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The madness of our insolvency laws

June 4, 2007

So Ken Bates rules supreme at Elland Road once again. According to the BBC Ken Bates put the club into administration with debts of £35m. He needed 75% of creditors votes to buy the club back and after a recount got 75.2% of the creditors to back his plan which gives them just 1p in the £1. Superficially one might say all well and good but there are a lot of other factors at play here.

At the creditors meeting there were 6 bids in total 5 from UK bidders and one from the USA.

However two of the creditors (Astor Group and Krato Trust) would only support the Bates bid and held enough votes to defeat any other bid. Neither the administrators nor the solicitors know the identities of the beneficial owners of the Astor Group. Apparently Astor loaned the club £12.1m less than a couple of months ago shortly after they had served a final demand for £5m. This increased the debt and (coincidentally) increased their share in the voting process to such an extent that they would be in a position to dictate the eventual outcome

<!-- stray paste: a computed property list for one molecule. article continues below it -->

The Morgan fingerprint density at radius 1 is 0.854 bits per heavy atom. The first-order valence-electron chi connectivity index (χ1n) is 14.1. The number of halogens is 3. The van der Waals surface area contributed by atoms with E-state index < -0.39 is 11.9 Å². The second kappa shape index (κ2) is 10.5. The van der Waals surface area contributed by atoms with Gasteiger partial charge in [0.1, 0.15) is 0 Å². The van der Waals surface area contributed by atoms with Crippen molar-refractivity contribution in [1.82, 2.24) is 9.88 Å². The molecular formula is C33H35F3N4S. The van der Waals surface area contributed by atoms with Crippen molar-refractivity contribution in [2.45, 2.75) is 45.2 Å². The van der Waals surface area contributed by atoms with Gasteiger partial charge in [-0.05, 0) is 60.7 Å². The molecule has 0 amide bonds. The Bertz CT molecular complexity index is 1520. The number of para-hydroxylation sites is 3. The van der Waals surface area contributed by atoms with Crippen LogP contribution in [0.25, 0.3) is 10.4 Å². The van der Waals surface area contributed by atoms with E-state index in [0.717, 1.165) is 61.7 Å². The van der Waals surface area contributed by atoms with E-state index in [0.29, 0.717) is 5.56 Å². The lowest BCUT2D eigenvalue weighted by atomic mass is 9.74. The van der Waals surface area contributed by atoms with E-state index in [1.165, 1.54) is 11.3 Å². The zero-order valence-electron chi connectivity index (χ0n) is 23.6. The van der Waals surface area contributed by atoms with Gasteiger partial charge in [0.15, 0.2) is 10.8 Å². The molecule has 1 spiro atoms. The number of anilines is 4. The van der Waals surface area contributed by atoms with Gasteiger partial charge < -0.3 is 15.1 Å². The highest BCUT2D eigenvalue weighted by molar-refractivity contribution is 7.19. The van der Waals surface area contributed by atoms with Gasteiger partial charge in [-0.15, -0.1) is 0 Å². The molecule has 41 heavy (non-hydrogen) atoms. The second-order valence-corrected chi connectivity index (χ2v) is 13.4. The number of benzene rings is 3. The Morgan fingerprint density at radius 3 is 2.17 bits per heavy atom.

One of the bids would have returned 18p in the £ to creditors and yet a deal which returned only 1p in the £ was pushed through by groups which (allegedly) have no links to Bates!!

The law needs reforming so that the administrators make the decision about what represents the best deal for the creditors. It looks as if the system has been abused here and a lot of creditors are considerably worse off as a result.

Categories: Football, Leeds
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